Looking good after a timely and stylish refurbishment, the Bundanoon Hotel is well worth a visit for a family lunch, evening stay away or a full-on celebratory function. ESH booked in to get a feel for the new look.
WORDS ALEX SPEED IMAGES ELISE HASSEY
According to the Bundanoon History Group Inc, a ghost called Mary is said to live at the local hotel, and occasionally reveals herself to the staff and some guests. Had I known this before I went to stay at the newly renovated Bundanoon Hotel, perhaps I may not have had such a skip in my step as I checked in.
The Tudor style hotel with its 62 rooms sits proudly on the far side of the railway line from the little town of Bundanoon’s main street. According to more information from the Bundanoon History Group, it was built nearly 100 years ago in 1922 on the same site in Erith Street as the first establishment, The Commercial, which was built soon after the railway came to Bundanoon in 1868. That building was demolished in 1907 and the present hotel erected 15 years later. Its first licensee was one Ella Tyler.
With the coming of the railway to the Southern Highlands, Bundanoon became a popular holiday destination for Sydney visitors. They travelled here to take in the Highlands air and enjoy the spectacular local scenery, and guesthouses and hotels sprung up in response.
Since 1978, the town has hosted ‘Bundanoon is Brigadoon’, an annual gathering to celebrate all things Scottish. Up to 20,000 people descend to partake in this Highlands event, which has well and truly kept the town of Bundanoon on the map. It’s also one of the reasons why Peter Dean and business partner Marty Downs bought the Bundanoon Hotel last year from longtime owner David Kerrigan.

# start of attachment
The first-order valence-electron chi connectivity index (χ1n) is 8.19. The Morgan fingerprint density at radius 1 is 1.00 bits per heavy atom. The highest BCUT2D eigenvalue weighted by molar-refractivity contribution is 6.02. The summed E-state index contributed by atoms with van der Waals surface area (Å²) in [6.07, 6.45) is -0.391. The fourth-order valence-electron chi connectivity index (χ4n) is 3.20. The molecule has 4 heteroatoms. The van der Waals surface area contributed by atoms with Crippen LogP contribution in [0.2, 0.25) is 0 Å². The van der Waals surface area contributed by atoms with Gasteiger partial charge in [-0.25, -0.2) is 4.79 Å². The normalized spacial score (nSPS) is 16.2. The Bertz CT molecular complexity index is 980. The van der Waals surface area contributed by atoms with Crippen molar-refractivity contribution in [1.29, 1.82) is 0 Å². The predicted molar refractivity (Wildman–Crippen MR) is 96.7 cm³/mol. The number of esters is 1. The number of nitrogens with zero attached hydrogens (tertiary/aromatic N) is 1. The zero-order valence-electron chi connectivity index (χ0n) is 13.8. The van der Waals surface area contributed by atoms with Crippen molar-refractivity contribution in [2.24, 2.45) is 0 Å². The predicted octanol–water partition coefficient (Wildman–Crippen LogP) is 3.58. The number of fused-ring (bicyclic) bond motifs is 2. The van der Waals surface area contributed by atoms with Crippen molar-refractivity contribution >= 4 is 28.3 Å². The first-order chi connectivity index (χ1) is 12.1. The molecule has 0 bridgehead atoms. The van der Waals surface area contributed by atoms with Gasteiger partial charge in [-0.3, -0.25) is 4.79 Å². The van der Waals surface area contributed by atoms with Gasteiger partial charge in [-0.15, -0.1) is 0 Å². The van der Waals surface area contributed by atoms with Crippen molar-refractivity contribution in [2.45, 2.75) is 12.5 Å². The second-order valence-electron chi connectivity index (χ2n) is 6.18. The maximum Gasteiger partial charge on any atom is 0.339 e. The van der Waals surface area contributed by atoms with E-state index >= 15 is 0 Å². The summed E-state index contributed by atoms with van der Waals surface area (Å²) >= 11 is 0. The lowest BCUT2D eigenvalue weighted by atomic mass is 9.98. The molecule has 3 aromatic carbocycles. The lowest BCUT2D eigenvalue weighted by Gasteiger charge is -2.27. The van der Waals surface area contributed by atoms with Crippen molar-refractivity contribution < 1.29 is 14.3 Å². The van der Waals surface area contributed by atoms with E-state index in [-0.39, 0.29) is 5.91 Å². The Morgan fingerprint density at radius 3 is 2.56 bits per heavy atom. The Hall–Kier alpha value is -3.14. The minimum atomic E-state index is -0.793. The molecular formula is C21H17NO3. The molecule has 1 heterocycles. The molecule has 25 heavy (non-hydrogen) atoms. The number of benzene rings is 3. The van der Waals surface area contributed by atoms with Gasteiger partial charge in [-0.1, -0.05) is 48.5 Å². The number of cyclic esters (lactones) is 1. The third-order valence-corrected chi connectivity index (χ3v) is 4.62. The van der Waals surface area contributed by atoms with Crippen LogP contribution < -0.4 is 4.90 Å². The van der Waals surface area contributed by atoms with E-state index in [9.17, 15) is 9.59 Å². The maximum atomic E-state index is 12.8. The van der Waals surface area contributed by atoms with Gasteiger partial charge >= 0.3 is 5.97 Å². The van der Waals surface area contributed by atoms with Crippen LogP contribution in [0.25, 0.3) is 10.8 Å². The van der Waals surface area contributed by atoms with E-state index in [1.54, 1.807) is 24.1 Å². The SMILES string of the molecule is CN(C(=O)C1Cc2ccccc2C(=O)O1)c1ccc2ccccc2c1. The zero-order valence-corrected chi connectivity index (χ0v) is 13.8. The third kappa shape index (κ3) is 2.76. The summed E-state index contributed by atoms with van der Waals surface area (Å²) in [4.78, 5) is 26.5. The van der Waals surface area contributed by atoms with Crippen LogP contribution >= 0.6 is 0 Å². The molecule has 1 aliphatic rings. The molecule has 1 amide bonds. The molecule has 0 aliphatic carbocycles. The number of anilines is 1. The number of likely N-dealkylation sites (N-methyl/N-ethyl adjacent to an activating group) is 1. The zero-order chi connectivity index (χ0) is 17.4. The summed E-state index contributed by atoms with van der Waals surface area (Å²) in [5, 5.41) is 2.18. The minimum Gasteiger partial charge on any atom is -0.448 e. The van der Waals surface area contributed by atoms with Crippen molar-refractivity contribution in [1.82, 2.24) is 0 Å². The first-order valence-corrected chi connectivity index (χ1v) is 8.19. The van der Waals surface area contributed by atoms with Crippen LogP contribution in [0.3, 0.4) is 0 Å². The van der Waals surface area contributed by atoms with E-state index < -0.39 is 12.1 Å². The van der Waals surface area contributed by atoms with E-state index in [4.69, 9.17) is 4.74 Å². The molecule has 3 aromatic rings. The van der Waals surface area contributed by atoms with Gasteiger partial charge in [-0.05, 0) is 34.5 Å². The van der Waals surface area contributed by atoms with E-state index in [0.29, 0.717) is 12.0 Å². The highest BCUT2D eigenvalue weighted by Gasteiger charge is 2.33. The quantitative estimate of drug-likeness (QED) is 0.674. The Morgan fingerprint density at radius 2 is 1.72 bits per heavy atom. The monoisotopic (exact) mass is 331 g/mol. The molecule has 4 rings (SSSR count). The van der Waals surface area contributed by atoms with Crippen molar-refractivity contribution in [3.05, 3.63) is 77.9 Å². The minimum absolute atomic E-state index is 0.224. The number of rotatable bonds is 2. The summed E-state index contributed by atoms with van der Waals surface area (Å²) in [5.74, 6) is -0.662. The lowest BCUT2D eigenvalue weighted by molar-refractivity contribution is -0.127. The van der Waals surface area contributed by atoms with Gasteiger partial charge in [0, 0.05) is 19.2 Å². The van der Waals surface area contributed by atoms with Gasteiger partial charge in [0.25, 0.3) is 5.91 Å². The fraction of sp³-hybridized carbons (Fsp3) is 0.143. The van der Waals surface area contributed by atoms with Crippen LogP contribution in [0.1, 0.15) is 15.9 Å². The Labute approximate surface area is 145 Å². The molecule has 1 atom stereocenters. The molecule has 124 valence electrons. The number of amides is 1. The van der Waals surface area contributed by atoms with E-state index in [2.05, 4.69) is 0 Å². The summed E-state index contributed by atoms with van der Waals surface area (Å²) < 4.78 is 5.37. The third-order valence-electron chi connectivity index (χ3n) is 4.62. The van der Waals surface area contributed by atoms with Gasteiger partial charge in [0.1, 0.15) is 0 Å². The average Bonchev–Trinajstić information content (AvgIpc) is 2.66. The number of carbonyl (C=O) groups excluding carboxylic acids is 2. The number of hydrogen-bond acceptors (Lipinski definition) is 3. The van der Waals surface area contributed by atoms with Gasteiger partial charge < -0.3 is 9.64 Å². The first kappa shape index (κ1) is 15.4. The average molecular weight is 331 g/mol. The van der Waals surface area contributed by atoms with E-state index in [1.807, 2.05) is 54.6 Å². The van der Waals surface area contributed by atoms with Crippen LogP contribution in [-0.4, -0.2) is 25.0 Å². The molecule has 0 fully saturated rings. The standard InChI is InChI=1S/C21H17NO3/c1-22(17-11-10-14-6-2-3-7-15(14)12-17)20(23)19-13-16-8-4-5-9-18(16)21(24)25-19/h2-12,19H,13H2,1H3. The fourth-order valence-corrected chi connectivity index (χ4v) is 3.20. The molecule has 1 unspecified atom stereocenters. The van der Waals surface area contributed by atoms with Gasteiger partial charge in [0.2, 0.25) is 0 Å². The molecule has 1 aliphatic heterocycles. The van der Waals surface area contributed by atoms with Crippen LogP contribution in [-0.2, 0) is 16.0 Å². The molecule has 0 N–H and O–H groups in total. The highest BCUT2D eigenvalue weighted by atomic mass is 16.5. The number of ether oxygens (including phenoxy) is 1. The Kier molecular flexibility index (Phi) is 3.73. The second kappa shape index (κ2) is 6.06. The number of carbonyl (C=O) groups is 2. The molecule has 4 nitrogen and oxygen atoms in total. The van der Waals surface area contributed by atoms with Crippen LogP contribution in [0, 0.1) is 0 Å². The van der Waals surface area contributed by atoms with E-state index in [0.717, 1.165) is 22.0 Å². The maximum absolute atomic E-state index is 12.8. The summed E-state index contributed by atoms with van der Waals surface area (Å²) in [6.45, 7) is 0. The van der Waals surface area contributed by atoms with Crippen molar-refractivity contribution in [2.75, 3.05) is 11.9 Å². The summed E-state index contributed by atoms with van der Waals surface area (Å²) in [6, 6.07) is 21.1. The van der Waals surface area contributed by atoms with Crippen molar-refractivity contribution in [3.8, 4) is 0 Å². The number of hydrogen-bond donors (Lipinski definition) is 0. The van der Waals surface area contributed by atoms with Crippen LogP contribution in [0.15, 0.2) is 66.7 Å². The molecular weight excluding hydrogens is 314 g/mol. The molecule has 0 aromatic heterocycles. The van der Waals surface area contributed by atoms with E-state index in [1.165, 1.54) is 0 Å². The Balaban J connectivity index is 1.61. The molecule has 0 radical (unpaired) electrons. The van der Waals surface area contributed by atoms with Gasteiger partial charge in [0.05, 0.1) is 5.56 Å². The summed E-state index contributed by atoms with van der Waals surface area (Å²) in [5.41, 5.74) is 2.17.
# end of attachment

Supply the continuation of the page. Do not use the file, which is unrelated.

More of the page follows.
I am here to enjoy their upgrade and modernisation of this nearly century old establishment. I am in Room 4. Given it has two entry doors, I presume this room was once two, back in the days when pub hotel rooms were singles only with a shared bathroom down the hallway. And indeed, if you like that option, there is still a communal bathroom nicely renovated at the end of the hallway. But thankfully my room has a new bathroom, albeit a rather idiosyncratic one, with a three quarter wall that doesn’t close it off completely.
Built in heavy frosted glass, it is cleverly designed with wall to floor tiles, a glass walk in shower, a basin and loo. With its gilt edged mirror, it is smartly reminiscent of a boudoir’s walk in chamber. While this openness may bother some guests, I like the slightly European feel.
The rest of the room is simply but nicely done in cool greys and blues. There is a queen size bed crisply made with white linens and cushions and set off with an upholstered bedhead in grey flannel and a colour coordinated footstool at its end. A smart emerald green velour armchair and footstool invite sitting upon, especially as these rooms have no television. Suits me. I have a seat and take in the original cornices, kickboards and sash window looking out onto an internal lawn. No kettle, cups or little packets of biscuits here, but there’s a set up on a nearby shelf outside in the hallway, along with water glasses. It’s a comfy little room. Sparsely but nicely done that uses what is there, and then some.